Whitelists have become of interest for brands looking to make sure their ads only appear in pre-approved places. Instead of blacklists, which can end up being a game of whack-a-mole, whitelists, while less scaleable and more expensive, can actually provide a better guarantee of not having an ad next to porn content — or worse.
Now, a growing number of companies are testing influencer whitelists: Creating pre-approved lists of influencers that brands can work with, and in some cases, get unfettered, open access to their handles.
Against the backdrop of brand safety, the issue becomes more prevalent. One marketing executive, who spoke to Digiday under condition of anonymity, said that he’s been “burned” by influencers who have taken his product, then posted content in “unsavory” ways that he said were “disgusting.”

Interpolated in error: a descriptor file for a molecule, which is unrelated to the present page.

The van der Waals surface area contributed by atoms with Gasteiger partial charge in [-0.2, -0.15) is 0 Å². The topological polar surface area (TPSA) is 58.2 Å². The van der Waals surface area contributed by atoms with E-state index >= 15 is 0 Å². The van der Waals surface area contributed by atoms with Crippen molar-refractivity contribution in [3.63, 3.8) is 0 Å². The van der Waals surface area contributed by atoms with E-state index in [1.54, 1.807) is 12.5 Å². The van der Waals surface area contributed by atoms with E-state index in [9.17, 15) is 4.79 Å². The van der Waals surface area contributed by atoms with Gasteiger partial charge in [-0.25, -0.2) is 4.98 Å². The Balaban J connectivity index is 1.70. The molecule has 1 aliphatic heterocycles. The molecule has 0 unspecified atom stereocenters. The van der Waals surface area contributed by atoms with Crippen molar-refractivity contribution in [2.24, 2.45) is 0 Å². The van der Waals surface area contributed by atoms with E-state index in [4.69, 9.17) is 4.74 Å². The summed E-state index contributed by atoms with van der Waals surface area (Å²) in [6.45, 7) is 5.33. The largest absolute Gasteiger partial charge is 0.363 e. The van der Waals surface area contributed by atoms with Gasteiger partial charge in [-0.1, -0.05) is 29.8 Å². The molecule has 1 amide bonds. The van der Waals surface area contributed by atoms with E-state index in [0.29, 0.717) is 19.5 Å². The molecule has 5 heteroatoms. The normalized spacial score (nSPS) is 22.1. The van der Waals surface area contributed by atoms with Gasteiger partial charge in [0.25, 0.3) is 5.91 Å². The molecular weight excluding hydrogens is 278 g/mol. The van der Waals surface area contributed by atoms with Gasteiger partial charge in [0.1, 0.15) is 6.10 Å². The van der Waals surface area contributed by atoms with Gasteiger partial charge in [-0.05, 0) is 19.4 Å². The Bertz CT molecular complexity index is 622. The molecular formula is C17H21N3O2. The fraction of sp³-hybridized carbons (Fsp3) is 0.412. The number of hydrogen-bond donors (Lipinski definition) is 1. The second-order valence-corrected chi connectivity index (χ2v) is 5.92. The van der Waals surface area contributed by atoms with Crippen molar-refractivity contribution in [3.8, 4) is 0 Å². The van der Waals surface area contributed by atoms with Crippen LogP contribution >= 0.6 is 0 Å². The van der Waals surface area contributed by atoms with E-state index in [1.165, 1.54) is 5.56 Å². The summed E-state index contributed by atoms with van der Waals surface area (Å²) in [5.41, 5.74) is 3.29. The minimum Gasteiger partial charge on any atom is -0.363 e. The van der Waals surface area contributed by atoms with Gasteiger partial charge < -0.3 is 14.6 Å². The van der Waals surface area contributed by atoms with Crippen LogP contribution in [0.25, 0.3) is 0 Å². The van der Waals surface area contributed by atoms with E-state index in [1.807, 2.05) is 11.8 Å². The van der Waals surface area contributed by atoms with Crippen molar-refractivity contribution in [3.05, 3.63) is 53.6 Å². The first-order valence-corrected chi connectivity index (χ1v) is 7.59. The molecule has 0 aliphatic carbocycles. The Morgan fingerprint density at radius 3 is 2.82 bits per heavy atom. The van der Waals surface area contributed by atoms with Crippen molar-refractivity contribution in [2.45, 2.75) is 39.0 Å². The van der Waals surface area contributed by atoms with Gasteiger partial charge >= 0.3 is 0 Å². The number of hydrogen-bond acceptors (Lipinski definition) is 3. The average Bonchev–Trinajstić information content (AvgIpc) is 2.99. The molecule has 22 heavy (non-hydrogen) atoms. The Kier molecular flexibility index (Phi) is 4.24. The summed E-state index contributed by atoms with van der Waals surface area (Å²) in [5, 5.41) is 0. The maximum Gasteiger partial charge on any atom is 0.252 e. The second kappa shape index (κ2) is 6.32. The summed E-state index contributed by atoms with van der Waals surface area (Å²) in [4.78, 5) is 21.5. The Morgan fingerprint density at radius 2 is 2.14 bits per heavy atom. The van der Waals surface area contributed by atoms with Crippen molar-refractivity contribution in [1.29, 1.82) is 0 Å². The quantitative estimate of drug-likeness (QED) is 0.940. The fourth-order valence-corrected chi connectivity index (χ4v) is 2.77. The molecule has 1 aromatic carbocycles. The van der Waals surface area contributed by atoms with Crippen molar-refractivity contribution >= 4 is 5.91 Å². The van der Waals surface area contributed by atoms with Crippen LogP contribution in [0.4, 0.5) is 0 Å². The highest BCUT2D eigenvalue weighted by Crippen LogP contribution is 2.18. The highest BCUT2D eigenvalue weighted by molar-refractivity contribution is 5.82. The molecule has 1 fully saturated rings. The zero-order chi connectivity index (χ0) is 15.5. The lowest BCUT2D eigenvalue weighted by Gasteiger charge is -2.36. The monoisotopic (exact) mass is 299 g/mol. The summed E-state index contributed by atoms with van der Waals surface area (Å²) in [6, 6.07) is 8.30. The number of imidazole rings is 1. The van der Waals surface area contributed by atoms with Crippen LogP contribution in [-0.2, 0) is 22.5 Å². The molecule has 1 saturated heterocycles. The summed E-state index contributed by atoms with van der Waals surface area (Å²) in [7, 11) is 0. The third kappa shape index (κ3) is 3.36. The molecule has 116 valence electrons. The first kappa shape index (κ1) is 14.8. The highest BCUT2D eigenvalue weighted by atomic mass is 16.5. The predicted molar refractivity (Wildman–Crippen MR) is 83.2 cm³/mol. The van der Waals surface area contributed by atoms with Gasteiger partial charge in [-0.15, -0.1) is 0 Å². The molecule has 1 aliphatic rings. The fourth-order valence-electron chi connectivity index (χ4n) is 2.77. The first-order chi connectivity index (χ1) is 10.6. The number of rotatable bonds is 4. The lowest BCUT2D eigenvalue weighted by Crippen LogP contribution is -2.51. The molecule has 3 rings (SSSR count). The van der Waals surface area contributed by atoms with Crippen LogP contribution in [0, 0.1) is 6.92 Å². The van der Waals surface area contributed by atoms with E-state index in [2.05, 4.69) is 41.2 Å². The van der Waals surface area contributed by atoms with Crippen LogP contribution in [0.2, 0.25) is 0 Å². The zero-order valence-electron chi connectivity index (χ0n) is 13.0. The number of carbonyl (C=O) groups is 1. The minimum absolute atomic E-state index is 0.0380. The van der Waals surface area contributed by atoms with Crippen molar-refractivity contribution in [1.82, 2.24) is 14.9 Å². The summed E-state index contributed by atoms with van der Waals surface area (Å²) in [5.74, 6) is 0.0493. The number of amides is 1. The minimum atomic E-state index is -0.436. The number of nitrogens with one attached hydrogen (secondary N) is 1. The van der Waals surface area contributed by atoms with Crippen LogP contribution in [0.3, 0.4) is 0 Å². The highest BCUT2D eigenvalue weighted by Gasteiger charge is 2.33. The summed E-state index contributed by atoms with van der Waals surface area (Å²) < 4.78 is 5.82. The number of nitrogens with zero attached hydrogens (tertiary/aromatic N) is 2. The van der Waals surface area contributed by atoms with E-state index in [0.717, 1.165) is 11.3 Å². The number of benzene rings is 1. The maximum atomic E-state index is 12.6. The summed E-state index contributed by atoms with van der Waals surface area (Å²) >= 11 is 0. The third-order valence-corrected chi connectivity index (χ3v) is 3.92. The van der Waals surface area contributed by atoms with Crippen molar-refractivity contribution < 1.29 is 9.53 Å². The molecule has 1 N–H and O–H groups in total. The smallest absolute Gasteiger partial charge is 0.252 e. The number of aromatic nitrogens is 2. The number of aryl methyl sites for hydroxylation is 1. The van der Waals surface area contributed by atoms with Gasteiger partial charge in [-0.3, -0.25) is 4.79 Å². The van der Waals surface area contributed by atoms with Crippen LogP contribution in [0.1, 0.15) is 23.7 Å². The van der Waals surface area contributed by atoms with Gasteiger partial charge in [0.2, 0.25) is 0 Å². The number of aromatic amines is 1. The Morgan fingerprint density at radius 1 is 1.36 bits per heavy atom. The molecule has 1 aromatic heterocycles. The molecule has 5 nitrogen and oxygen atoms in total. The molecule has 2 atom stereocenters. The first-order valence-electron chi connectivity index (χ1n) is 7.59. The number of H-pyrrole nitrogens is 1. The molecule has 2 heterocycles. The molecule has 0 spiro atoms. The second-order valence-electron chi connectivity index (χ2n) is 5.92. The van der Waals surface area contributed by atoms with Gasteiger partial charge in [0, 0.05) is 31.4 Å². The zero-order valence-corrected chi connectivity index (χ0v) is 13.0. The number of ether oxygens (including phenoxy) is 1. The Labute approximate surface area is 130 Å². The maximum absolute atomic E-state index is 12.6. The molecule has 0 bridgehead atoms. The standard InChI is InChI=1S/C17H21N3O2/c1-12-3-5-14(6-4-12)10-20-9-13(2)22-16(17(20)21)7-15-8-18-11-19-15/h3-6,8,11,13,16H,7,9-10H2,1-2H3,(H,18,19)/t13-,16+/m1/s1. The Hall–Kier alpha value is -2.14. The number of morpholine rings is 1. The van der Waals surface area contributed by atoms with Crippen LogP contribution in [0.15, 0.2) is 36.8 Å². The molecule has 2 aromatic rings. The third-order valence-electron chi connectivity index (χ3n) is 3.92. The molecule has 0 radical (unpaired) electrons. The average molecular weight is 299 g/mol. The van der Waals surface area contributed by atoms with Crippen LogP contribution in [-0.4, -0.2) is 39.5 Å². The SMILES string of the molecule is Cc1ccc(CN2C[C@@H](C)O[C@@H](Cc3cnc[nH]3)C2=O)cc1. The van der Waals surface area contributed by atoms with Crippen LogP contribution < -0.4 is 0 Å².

There have been flubs in the space. Perhaps the biggest one was when YouTube star PewDiePie posted videos with anti-Semitic jokes, costing him the business of brands including Disney and YouTube. Shortly after, in February, influencer and CoverGirl ambassador James Charles tweeted a joke about going to Africa and catching Ebola alongside a CoverGirl-sponsored tweet. And for influencers, it’s not just about so-called “brand safety” issues. Companies are also looking for influencers who haven’t worked with similar brands, or sometimes, haven’t worked with brands at all.
And so, just like publishers are held accountable, so should influencers. “When you think about the repercussions and the issues that have come up, brands really have to think: They’re putting their identity and credibility in the hands of the influencer,” said 360i head of influencer marketing Corey Martin.
It’s a common problem. Brands who know they want to get into influencer marketing often do a “spray and pray” approach, assigning hundreds of social stars an assignment, which means they then have full authority to post things on their own…